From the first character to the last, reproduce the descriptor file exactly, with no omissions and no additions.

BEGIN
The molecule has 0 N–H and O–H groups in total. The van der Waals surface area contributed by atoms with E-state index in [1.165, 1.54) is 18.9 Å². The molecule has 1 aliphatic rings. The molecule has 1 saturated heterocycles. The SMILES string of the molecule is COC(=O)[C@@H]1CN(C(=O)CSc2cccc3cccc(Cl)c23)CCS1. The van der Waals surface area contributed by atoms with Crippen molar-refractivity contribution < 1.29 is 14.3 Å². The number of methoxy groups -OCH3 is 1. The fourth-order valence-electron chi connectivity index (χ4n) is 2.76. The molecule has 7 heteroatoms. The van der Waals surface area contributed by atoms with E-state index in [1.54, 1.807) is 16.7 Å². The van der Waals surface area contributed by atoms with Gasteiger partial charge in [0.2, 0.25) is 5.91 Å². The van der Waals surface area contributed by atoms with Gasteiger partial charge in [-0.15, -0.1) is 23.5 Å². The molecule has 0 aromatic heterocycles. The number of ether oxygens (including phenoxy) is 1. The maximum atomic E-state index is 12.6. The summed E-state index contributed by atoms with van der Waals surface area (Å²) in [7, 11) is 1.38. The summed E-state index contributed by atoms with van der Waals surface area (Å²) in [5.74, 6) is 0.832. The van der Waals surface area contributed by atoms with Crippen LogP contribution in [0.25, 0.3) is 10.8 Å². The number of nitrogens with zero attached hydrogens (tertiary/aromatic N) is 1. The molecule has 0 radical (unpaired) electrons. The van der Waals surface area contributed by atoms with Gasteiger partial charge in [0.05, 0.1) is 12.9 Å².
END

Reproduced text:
The molecule has 0 N–H and O–H groups in total. The van der Waals surface area contributed by atoms with E-state index in [1.165, 1.54) is 18.9 Å². The molecule has 1 aliphatic rings. The molecule has 1 saturated heterocycles. The SMILES string of the molecule is COC(=O)[C@@H]1CN(C(=O)CSc2cccc3cccc(Cl)c23)CCS1. The van der Waals surface area contributed by atoms with Crippen molar-refractivity contribution < 1.29 is 14.3 Å². The number of methoxy groups -OCH3 is 1. The fourth-order valence-electron chi connectivity index (χ4n) is 2.76. The molecule has 7 heteroatoms. The van der Waals surface area contributed by atoms with E-state index in [1.54, 1.807) is 16.7 Å². The van der Waals surface area contributed by atoms with Gasteiger partial charge in [0.2, 0.25) is 5.91 Å². The van der Waals surface area contributed by atoms with Gasteiger partial charge in [-0.15, -0.1) is 23.5 Å². The molecule has 0 aromatic heterocycles. The number of ether oxygens (including phenoxy) is 1. The maximum atomic E-state index is 12.6. The summed E-state index contributed by atoms with van der Waals surface area (Å²) in [7, 11) is 1.38. The summed E-state index contributed by atoms with van der Waals surface area (Å²) in [5.74, 6) is 0.832. The van der Waals surface area contributed by atoms with Crippen LogP contribution in [0.25, 0.3) is 10.8 Å². The number of nitrogens with zero attached hydrogens (tertiary/aromatic N) is 1. The molecule has 0 radical (unpaired) electrons. The van der Waals surface area contributed by atoms with Gasteiger partial charge in [0.05, 0.1) is 12.9 Å².